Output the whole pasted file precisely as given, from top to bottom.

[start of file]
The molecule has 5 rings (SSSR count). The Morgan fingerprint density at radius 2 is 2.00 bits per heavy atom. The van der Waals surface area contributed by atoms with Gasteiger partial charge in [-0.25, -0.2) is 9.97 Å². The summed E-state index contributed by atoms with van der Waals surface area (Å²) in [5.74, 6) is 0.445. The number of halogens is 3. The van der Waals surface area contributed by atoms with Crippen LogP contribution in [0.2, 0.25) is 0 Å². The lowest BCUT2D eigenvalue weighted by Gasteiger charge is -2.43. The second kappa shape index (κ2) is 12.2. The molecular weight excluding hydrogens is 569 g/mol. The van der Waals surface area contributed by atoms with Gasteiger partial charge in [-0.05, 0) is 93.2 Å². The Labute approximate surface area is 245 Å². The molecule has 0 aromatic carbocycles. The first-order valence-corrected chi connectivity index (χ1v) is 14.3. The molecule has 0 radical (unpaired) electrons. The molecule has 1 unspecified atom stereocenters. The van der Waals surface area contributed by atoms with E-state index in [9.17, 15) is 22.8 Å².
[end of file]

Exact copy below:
The molecule has 5 rings (SSSR count). The Morgan fingerprint density at radius 2 is 2.00 bits per heavy atom. The van der Waals surface area contributed by atoms with Gasteiger partial charge in [-0.25, -0.2) is 9.97 Å². The summed E-state index contributed by atoms with van der Waals surface area (Å²) in [5.74, 6) is 0.445. The number of halogens is 3. The van der Waals surface area contributed by atoms with Crippen LogP contribution in [0.2, 0.25) is 0 Å². The lowest BCUT2D eigenvalue weighted by Gasteiger charge is -2.43. The second kappa shape index (κ2) is 12.2. The molecular weight excluding hydrogens is 569 g/mol. The van der Waals surface area contributed by atoms with Gasteiger partial charge in [-0.05, 0) is 93.2 Å². The Labute approximate surface area is 245 Å². The molecule has 0 aromatic carbocycles. The first-order valence-corrected chi connectivity index (χ1v) is 14.3. The molecule has 0 radical (unpaired) electrons. The molecule has 1 unspecified atom stereocenters. The van der Waals surface area contributed by atoms with E-state index in [9.17, 15) is 22.8 Å².